Has your child been acting differently lately? Did they used to be organized, outgoing, and actively involved in class and social activities but have recently become withdrawn and disorganized? Have they even started sharing strange thoughts and ideas?
A suicide epidemic currently exists among teens. In fact, you’ve probably heard many startling statistics, such as that suicide is the second-leading cause of death between ages 10 and 34, according to the National Institute for Mental Health. And maybe you’ve heard that 8.6% of high school students attempted suicide in the past 12 months, according to The American Foundation of Suicide Prevention.
Is your child normally engaged and motivated but suddenly having trouble paying attention? Are they more withdrawn than usual? It might be tempting to write this off as just laziness or a passing “phase.” Yet this might be a sign of a larger problem. In fact, social withdrawal and isolation is often one of the first signs of a possible eating disorder.
When you think of someone struggling with depression, what comes to mind? You probably imagine someone who is sad, withdrawn, has low energy and is constantly tired, or has a decreased mood. And you would be right. These are some of the most common symptoms of depression in children and adolescents.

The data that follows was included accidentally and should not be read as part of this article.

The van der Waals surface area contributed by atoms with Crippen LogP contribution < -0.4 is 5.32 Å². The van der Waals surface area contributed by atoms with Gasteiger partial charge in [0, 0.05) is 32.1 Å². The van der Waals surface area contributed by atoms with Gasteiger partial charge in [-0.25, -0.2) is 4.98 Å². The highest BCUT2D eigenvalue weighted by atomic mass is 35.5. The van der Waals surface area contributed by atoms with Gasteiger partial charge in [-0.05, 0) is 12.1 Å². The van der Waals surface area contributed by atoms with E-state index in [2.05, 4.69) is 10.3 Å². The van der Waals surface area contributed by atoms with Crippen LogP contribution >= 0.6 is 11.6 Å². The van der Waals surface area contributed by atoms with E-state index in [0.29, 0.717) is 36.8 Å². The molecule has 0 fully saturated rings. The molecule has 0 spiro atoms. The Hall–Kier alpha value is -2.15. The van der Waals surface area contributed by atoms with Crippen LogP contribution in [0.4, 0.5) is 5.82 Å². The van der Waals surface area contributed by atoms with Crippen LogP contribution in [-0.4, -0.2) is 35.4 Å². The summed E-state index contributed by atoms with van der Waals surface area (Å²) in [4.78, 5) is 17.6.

You’ve noticed some changes in your child or teen and you’re wondering if something more is going on than them just having a rough day. Perhaps their teacher or coach has mentioned something to you about changes in their behavior. Maybe they are having trouble focusing in school, started acting out, crying in school, complaining of a stomach ache or having trouble making friends. Figuring out what is going on with your child can feel overwhelming as a parent. Where do you even start to try to figure out what is happening?
There is a persistent swirl of myths, inaccuracies, fears and assumptions that surround mental illnesses and their treatment. The origins of these beliefs are vague, but our mission is clear: educate adults and children about mental illness, start conversations, and promote appropriate treatment and care for children experiencing a range of mental, emotional or behavioral disorders. To accomplish this, we work hand-in-hand with parents, caregivers, physicians, therapists and the children themselves. In our work, these are the most common myths we encounter, and the facts that disprove them.